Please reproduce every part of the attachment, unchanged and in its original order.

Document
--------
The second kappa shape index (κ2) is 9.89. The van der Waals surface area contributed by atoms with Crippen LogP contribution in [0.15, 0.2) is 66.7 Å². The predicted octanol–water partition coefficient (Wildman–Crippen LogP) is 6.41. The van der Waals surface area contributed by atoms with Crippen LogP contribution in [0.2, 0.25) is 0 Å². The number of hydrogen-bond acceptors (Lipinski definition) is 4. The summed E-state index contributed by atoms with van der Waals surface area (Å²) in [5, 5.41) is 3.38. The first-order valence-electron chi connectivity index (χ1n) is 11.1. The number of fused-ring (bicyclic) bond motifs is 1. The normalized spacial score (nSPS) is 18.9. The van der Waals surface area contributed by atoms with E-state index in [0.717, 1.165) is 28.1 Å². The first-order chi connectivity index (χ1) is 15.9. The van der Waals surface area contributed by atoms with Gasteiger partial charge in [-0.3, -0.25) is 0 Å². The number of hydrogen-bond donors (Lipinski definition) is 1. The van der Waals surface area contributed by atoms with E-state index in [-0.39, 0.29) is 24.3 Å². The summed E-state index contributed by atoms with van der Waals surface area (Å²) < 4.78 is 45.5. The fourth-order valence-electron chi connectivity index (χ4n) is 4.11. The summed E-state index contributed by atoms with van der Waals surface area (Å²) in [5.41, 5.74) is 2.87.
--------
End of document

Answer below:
The second kappa shape index (κ2) is 9.89. The van der Waals surface area contributed by atoms with Crippen LogP contribution in [0.15, 0.2) is 66.7 Å². The predicted octanol–water partition coefficient (Wildman–Crippen LogP) is 6.41. The van der Waals surface area contributed by atoms with Crippen LogP contribution in [0.2, 0.25) is 0 Å². The number of hydrogen-bond acceptors (Lipinski definition) is 4. The summed E-state index contributed by atoms with van der Waals surface area (Å²) in [5, 5.41) is 3.38. The first-order valence-electron chi connectivity index (χ1n) is 11.1. The number of fused-ring (bicyclic) bond motifs is 1. The normalized spacial score (nSPS) is 18.9. The van der Waals surface area contributed by atoms with E-state index in [0.717, 1.165) is 28.1 Å². The first-order chi connectivity index (χ1) is 15.9. The van der Waals surface area contributed by atoms with Gasteiger partial charge in [-0.3, -0.25) is 0 Å². The number of hydrogen-bond donors (Lipinski definition) is 1. The van der Waals surface area contributed by atoms with E-state index in [-0.39, 0.29) is 24.3 Å². The summed E-state index contributed by atoms with van der Waals surface area (Å²) < 4.78 is 45.5. The fourth-order valence-electron chi connectivity index (χ4n) is 4.11. The summed E-state index contributed by atoms with van der Waals surface area (Å²) in [5.41, 5.74) is 2.87.